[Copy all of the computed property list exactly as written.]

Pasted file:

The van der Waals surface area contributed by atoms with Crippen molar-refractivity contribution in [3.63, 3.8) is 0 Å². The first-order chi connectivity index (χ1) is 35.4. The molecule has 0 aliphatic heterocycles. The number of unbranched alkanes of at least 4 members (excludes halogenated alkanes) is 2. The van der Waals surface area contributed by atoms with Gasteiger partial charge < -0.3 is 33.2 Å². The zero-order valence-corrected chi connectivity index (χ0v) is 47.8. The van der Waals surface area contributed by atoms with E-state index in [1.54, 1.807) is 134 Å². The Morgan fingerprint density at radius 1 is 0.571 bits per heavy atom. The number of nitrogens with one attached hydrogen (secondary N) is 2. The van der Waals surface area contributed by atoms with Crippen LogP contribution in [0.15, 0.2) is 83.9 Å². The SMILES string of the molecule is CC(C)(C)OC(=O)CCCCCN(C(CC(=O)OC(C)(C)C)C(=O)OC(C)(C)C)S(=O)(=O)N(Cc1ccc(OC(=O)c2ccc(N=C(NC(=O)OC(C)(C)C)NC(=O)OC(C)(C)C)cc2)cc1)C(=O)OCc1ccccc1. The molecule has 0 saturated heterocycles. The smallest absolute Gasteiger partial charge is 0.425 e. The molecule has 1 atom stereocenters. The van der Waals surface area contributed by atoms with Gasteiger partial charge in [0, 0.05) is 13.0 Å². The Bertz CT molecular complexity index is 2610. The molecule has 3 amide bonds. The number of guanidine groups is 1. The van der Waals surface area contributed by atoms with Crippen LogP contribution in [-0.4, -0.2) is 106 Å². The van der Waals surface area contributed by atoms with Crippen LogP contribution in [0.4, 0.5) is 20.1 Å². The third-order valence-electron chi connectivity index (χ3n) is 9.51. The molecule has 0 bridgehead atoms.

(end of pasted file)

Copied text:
The van der Waals surface area contributed by atoms with Crippen molar-refractivity contribution in [3.63, 3.8) is 0 Å². The first-order chi connectivity index (χ1) is 35.4. The molecule has 0 aliphatic heterocycles. The number of unbranched alkanes of at least 4 members (excludes halogenated alkanes) is 2. The van der Waals surface area contributed by atoms with Gasteiger partial charge < -0.3 is 33.2 Å². The zero-order valence-corrected chi connectivity index (χ0v) is 47.8. The van der Waals surface area contributed by atoms with E-state index in [1.54, 1.807) is 134 Å². The Morgan fingerprint density at radius 1 is 0.571 bits per heavy atom. The number of nitrogens with one attached hydrogen (secondary N) is 2. The van der Waals surface area contributed by atoms with Crippen LogP contribution in [0.15, 0.2) is 83.9 Å². The SMILES string of the molecule is CC(C)(C)OC(=O)CCCCCN(C(CC(=O)OC(C)(C)C)C(=O)OC(C)(C)C)S(=O)(=O)N(Cc1ccc(OC(=O)c2ccc(N=C(NC(=O)OC(C)(C)C)NC(=O)OC(C)(C)C)cc2)cc1)C(=O)OCc1ccccc1. The molecule has 0 saturated heterocycles. The smallest absolute Gasteiger partial charge is 0.425 e. The molecule has 1 atom stereocenters. The van der Waals surface area contributed by atoms with Gasteiger partial charge in [0, 0.05) is 13.0 Å². The Bertz CT molecular complexity index is 2610. The molecule has 3 amide bonds. The number of guanidine groups is 1. The van der Waals surface area contributed by atoms with Crippen LogP contribution in [-0.4, -0.2) is 106 Å². The van der Waals surface area contributed by atoms with Crippen LogP contribution in [0.4, 0.5) is 20.1 Å². The third-order valence-electron chi connectivity index (χ3n) is 9.51. The molecule has 0 bridgehead atoms.